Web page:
Red light cameras could be coming to Lancaster City [Lancaster Watchdog] | Local News

The City of Lancaster plans to install automatic red light cameras at major intersections in an ongoing effort to improve traffic safety.

The State Law Governing red-light cameras requires police departments to be licensed by the Pennsylvania Chiefs of Police Association, and the Lancaster City Police Bureau has been working toward this for several years.

If accredited – which requires formal assessment to ensure the police adhere to a wide range list of operational standards – The City of Lancaster would join the Township of Manheim and the Township of East Hempfield as the county’s three eligible municipalities under the Automated Red Light Enforcement (ARLE) program based on their population and Lancaster County classification .

According to PennDOT, only two eligible municipalities in Pennsylvania — Philadelphia and Abington Township in Montgomery County — currently operate programs.

Once eligible, the Lancaster city government must enact an ordinance authorizing the cameras. Then Lancaster can offer PennDOT intersections where cameras would be installed, after which the state has 60 days to approve or deny them on a case-by-case basis.

Cameras would fit in Lancaster’s biggest Vision Zero Plan eliminate serious injuries and fatalities from motor vehicles by 2030. The city’s action plan, adopted in 2020, calls for design changes on high-injury highways and education and community engagement on road safety.

As part of Vision Zero, the city has already added curbs on Highland Avenue and a traffic sign giving pedestrians a head start at the intersection of N. Queen Street and Chestnut Street, among other projects.

“We fully understand that this is a multi-pronged approach,” said Cindy McCormick, assistant director of engineering for the city’s Department of Public Works. “We don’t just want to enforce the law, we want to combine that with all the other things we do to try to influence driver behavior.”

Four people died and 15 others were seriously injured in crashes in the city last year, according to PennDOT data. Three of the deaths occurred near intersections along Prince Street, while one on Manor Street.

Just over 700 total crashes occurred within city limits in 2021. Of those, 66, or 9.3%, involved at least one driver running a red light, according to PennDOT data. However, none of the crashes involving a red light in 2021 resulted in serious injury or death.

Cameras have found success elsewhere

The ARLE program began in Philadelphia in 2005 and expanded to 33 intersections there and three in Abington in June, according to PennDOT.

According to a report 2017 of the National Transport Commission.

Abington added its cameras in 2014 after a year-long effort to research their feasibility and identify a vendor, said Abington Police administrative services manager Melissa Gargan. The township alerted residents to cameras with street signs near intersections and used social media and visits to community meetings to educate the public about them, she added.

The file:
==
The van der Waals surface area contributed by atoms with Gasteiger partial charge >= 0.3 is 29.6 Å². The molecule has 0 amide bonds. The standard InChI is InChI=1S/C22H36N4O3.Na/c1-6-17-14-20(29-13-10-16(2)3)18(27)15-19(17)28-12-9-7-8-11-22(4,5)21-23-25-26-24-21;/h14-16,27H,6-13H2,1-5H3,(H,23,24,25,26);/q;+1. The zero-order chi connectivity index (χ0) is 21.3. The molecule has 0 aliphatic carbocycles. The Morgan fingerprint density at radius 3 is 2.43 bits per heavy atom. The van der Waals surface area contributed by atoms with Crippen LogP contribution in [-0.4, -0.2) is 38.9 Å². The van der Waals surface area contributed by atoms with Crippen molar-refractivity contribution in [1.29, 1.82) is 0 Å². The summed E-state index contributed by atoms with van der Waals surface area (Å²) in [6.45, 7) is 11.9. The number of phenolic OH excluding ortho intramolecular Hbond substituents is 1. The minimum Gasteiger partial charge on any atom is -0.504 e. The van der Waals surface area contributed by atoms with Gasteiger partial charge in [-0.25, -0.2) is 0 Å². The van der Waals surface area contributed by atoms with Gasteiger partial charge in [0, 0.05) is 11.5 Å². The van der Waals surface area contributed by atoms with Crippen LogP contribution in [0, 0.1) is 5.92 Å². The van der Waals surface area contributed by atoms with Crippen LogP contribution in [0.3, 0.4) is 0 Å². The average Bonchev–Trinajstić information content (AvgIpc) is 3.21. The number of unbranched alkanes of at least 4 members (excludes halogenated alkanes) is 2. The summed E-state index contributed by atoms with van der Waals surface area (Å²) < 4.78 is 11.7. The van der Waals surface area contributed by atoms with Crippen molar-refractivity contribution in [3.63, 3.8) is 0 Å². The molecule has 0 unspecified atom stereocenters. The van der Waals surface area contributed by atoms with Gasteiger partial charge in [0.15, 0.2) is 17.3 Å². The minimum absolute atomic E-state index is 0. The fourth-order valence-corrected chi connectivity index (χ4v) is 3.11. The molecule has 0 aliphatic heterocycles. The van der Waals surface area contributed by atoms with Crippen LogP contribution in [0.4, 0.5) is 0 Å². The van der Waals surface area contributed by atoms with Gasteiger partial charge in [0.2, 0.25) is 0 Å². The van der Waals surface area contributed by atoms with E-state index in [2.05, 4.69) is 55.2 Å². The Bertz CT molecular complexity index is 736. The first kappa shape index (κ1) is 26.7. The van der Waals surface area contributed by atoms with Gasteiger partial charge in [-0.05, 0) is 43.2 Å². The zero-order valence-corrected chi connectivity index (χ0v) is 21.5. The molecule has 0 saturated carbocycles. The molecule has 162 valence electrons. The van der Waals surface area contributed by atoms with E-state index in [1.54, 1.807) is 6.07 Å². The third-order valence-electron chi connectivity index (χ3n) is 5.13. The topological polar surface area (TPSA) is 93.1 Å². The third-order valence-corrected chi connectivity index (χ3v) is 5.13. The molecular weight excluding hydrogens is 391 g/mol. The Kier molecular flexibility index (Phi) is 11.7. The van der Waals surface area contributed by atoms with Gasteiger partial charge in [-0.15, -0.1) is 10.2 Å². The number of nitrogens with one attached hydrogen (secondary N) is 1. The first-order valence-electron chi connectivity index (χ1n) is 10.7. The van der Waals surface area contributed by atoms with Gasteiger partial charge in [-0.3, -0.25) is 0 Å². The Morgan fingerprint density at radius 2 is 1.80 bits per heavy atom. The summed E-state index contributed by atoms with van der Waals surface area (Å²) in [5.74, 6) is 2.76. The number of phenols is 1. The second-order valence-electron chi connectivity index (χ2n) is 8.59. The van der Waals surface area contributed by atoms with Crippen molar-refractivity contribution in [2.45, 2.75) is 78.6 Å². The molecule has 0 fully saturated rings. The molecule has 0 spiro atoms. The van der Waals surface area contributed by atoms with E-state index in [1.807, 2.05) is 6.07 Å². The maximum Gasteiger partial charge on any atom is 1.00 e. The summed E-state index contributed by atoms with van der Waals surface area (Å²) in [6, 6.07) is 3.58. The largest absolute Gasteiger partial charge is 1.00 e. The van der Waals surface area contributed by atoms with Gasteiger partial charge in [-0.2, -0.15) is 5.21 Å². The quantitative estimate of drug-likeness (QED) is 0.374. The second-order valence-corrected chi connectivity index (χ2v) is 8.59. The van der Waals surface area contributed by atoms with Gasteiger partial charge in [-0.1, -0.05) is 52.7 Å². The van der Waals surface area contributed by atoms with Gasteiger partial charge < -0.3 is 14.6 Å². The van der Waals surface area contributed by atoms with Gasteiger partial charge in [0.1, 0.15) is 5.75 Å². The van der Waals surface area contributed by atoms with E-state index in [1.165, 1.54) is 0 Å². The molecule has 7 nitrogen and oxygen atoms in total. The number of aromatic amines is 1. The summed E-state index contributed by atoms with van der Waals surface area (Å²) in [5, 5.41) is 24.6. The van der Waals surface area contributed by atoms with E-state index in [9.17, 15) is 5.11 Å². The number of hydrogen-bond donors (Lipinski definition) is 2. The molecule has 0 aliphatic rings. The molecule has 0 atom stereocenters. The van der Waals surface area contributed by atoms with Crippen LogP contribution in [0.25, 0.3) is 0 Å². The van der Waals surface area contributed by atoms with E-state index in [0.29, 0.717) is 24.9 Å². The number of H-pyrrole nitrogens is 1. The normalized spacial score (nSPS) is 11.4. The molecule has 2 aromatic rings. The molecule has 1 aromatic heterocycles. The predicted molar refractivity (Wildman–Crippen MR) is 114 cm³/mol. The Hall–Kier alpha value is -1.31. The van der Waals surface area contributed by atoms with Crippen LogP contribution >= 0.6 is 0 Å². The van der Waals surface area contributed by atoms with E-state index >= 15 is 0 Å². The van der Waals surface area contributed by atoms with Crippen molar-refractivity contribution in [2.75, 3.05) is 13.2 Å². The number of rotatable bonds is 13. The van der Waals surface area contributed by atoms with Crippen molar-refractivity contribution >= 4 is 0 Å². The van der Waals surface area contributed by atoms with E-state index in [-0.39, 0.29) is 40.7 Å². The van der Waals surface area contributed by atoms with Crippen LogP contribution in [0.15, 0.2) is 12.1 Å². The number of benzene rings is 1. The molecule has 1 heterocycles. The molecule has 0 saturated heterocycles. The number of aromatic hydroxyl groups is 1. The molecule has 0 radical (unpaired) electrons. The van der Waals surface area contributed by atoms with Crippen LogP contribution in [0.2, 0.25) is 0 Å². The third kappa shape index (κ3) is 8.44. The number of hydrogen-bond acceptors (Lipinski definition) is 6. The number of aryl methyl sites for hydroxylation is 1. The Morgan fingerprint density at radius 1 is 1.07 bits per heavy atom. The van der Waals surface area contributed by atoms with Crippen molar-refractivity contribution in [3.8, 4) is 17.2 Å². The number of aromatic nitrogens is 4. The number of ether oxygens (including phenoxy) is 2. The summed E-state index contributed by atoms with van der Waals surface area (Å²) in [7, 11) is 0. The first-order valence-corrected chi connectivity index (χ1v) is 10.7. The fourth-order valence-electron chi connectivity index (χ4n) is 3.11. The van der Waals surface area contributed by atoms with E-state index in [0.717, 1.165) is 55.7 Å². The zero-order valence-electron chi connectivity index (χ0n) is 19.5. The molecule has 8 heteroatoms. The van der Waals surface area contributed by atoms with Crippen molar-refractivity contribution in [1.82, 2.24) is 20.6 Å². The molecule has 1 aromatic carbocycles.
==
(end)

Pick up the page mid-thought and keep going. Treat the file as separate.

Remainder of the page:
Initially, the Abington community was hesitant about whether the cameras would be used for surveillance and whether they would lead to more rear-end crashes, said Abington Police Chief Patrick Malloy.

Accidents at intersections equipped with Abington cameras declined in the years after they were installed, according to department data. The township averaged between 20 and 30 violations a day from January to March this year, with nearly nine out of ten offending drivers being non-residents, according to a report of the police department.

By law, the cameras cannot take photos of the front of vehicles that would identify drivers and cannot be used for photo surveillance unless ordered by a court in connection with a crime. Violations do not appear on offenders’ driving records nor do they affect their insurance, according to Abington. police website.

Under Title 75, the standard fine for an automatic red light violation would be $100, unless a municipality decides to lower it. Drivers are given a 60-day grace period from the first installation of the cameras to receive warnings before fines take effect.

According a systemic review 2020 effectiveness of red light camera systems led by a researcher from Florida International University.

Philadelphia pays a flat rate to its provider based on the number of cameras it operates and does not share revenue to ensure there is no incentive for profit by distributing breaches, Corrine said. O’Connor, deputy executive director of the Philadelphia Parking Authority, which runs the city’s program.

The cost of the program at Abington is fully covered by violation fines, Malloy said. Pennsylvania uses extra funds from violations to pay for traffic safety projects in the rest of the state.

Since 2010, the state has awarded $112.7 million in grants from ARLE funding, including nearly $700,000 in combined funds for the City of Lancaster and Borough of Mountville last year. In the city of Lancaster, the money was used to install sidewalk bumps and a crosswalk sign at the intersection of S. Queen and Farnum streets; in Mountville it was used to replace the signals at the intersection of Main Street and North Manor Street.

Municipalities can also use additional revenue from violations to cover less than 5% of their annual budgets, according to Title 75.

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